The first caution for an actual racing incident occurred on Lap 168 after contact between Cole Custer and Ryan Newman in Turn 2. Bubba Wallace, Daniel Suarez and Chris Buescher were collected in the mess. Aric Almirola was running 10th prior to the caution but was forced to pit when an oil line came loose. After multiple stops on pit road, Almirola restarted 27th on Lap 182. Although he returned to the top 10, Almirola slipped to 18th at the finish and missed the Round of 12 by two points.
The fourth caution erupted in Turn 4 when Anthony Alfredo got sideways and collected BJ McLeod. NASCAR red-flagged the race for 8 minutes to clean the track. Larson continued his 81-lap run to the green-white checkered to win Stage 2 on Lap 251.
Following the second stage, NASCAR announced that Logano, Blaney and Harvick had advanced to the Round of 12. But the hits kept coming for some of the drivers hoping to keep their Playoff hopes alive. Tyler Reddick’s team left lug nuts loose on the No. 8 Richard Childress Racing Chevy. After finishing ninth at the end of the second stage he dropped to 27th. Although he worked his way up to 12th at the end of the race, Reddick fell two points short.
Harvick grabbed the lead in the pits, traded the point with Blaney then took control on Lap 308, but Larson was coming. A spin by Alfredo slowed the race progress on Lap 364 and Bell, who was running fifth at the time, blew past his pit box and dropped to 16th. He battled back to seventh but cut a left front tire on Lap 474. Despite finishing 29th, seven laps down, Bell had enough of a cushion to move on.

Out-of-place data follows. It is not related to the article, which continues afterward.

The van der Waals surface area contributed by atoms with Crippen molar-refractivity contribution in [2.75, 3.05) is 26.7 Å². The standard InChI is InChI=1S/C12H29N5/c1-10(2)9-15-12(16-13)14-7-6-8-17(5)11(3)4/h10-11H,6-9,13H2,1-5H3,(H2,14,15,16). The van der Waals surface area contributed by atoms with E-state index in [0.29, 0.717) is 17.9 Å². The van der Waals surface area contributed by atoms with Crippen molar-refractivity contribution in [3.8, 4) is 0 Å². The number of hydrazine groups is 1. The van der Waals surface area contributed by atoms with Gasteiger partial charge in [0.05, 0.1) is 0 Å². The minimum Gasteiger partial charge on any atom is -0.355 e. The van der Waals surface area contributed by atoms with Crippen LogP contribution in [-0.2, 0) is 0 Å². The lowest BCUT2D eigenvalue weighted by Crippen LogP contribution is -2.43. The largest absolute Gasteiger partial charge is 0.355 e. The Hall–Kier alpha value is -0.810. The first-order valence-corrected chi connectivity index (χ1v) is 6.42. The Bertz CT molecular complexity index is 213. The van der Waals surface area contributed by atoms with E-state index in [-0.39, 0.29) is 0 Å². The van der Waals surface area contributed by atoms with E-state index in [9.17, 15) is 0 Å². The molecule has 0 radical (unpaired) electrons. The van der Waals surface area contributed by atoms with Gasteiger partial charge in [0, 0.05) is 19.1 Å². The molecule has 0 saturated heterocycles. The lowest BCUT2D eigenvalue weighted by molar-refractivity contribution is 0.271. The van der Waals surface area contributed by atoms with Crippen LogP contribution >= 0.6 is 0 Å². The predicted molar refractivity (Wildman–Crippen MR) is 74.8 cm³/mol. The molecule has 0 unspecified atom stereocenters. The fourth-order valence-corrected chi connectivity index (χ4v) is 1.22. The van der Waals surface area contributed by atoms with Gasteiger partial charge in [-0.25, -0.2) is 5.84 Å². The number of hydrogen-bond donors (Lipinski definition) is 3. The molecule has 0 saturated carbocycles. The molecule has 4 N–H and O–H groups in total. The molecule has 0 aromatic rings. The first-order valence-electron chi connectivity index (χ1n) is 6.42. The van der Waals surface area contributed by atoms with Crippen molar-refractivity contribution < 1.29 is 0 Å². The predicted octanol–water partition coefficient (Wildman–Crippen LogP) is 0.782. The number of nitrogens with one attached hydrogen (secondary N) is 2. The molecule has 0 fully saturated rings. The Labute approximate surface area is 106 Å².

Hamlin, who led 65 laps, was battling for the lead with Larson on Lap 400 when he got into the No. 5, cut his tire and hit the wall to bring out the seventh and final caution. Hamlin dropped to 22nd but fought his way back to ninth at the finish.
After earlier issues, Elliott moved up to second on Lap 408 and gave Larson the bumper to let him know he was coming. Four laps later, he passed Larson at the start-finish line for the lead. Harvick moved by Larson for second on Lap 434. Kyle Busch was the next contender to have tire issues. Busch, who was running sixth, dropped to 26th after cutting a right-side tire.
Harvick ran down Elliott on lap 465, then ran into the side of him to take the lead. The contact resulted in a cut tire on the No. 9 Chevy—and an unscheduled stop for Elliott, who dropped to 26th and was fuming. For the remainder of the race, his agenda was to make life hell for Harvick—and he did. Ultimately, Elliott cost Harvick the win at Bristol.
“Whether he did it on purpose doesn't matter,” Elliott said. “At some point you have to draw a line. I don't care who he is or how long he's been doing it, I'm going to stand up for myself and my team and we're going down the road.”
Still, Elliott joined his Hendrick teammates in the Round of 12. Along with Kurt Busch, Almirola and Reddick, Michael McDowell was eliminated from the Playoffs after his 24th-place finish.
Larson extended lead to 30-points over Martin Truex Jr., who finished seventh.
“I love this place," Larson said. "This is by far my favorite track. This is why. You guys are amazing, loud. We feel the energy while we're out there racing. Thanks, everyone, for spending your hard-earned money to come watch us putting on a show. I look forward to the rest of the year.”